Thai Curry Paste

This little jar of green or red curry paste packs a whole lot of flavor. Anytime I want to make a curry or soup with Southeast Asian flavors, this is inevitably in the mix. My Coconut Curry Red Lentil Soup and Salmon Curry with Vegetables are two prime examples of how I put it to work.


Made from ground sesame seeds (think sesame seed butter), tahini is a common ingredient in hummus. It’s a handy and nutritious kitchen condiment that will give you a boost of key nutrients, most notably calcium. Try drizzling it over toast with honey, make this dressing to serve with roasted vegetable, these simple Tahini Cookies, or try this Lemon Tahini Yogurt Dip on for size.

Maldon Salt

Maldon is a flaky salt that comes from the Southeast coast of England and has become a kitchen essential. It’s considered a “finishing” salt, as in something added to dishes as a very last step. I crumble the delicate flakes over vegetables just before they hit the table, scatter the salt over chocolate cookies, use them on any and all types of toast, and keep a little crock on the dining table. It is more expensive than standard table salt, but it will last you a good long while.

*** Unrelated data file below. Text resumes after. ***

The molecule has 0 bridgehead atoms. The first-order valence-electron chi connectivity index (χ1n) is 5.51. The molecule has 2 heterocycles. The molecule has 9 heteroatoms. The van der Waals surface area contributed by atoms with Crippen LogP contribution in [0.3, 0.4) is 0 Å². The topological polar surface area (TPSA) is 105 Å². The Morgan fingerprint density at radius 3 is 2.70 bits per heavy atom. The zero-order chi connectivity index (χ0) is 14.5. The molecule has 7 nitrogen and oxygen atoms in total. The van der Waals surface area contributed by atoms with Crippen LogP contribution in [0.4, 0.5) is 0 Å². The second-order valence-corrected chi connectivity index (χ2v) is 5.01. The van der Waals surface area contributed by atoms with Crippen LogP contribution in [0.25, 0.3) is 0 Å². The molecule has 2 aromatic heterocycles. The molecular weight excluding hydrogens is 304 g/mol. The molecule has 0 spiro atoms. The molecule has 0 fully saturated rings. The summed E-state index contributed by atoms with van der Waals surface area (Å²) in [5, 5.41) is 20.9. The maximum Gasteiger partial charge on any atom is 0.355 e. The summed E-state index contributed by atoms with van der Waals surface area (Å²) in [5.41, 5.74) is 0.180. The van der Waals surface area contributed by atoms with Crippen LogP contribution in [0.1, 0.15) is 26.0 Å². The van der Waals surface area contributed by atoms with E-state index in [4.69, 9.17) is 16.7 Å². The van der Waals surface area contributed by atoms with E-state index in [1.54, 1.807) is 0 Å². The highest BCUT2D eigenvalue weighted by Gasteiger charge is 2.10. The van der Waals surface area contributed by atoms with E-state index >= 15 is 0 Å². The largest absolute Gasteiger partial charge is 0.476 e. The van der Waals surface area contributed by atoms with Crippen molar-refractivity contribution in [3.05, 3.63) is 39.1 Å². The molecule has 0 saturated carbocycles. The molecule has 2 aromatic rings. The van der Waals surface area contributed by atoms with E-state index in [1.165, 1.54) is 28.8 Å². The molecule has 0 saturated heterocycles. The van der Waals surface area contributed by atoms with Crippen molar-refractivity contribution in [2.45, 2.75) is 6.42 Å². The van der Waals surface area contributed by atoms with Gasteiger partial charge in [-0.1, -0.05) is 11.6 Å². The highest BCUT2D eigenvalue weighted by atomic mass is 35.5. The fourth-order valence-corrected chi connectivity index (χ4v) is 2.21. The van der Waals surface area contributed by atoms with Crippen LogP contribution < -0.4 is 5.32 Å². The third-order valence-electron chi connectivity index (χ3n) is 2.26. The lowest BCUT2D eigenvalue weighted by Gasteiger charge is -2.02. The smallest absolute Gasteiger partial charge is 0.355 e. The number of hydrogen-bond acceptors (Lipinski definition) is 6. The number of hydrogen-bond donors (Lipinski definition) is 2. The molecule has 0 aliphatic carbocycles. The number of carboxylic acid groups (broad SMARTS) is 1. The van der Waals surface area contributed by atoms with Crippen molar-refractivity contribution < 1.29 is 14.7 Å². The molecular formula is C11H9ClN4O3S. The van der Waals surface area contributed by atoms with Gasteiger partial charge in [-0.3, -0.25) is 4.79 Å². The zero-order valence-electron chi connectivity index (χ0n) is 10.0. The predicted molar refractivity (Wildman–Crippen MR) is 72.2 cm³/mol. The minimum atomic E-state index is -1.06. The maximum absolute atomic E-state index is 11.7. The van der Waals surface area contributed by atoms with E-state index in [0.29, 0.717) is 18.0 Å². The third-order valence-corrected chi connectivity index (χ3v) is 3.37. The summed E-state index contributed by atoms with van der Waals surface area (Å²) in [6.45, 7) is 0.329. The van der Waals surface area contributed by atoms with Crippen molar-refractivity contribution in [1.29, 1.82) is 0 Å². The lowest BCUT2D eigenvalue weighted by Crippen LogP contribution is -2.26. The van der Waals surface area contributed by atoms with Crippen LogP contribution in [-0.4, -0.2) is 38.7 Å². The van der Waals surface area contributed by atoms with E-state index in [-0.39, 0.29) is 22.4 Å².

Trader Joe's Everything but the bagel sesame blend

Everything But the Bagel Seasoning

“Everything” seasoning is all the spices you’ll find on an everything bagel, notably salt, garlic, onion, sesame seeds, and poppy seeds. While Trader Joe’s may have pioneered the bottled blend, it’s seems everywhere these days. I like it on my avocado toast, on roasted sweet potatoes that have been drizzle with olive oil, and especially for my Everything Baked Chicken.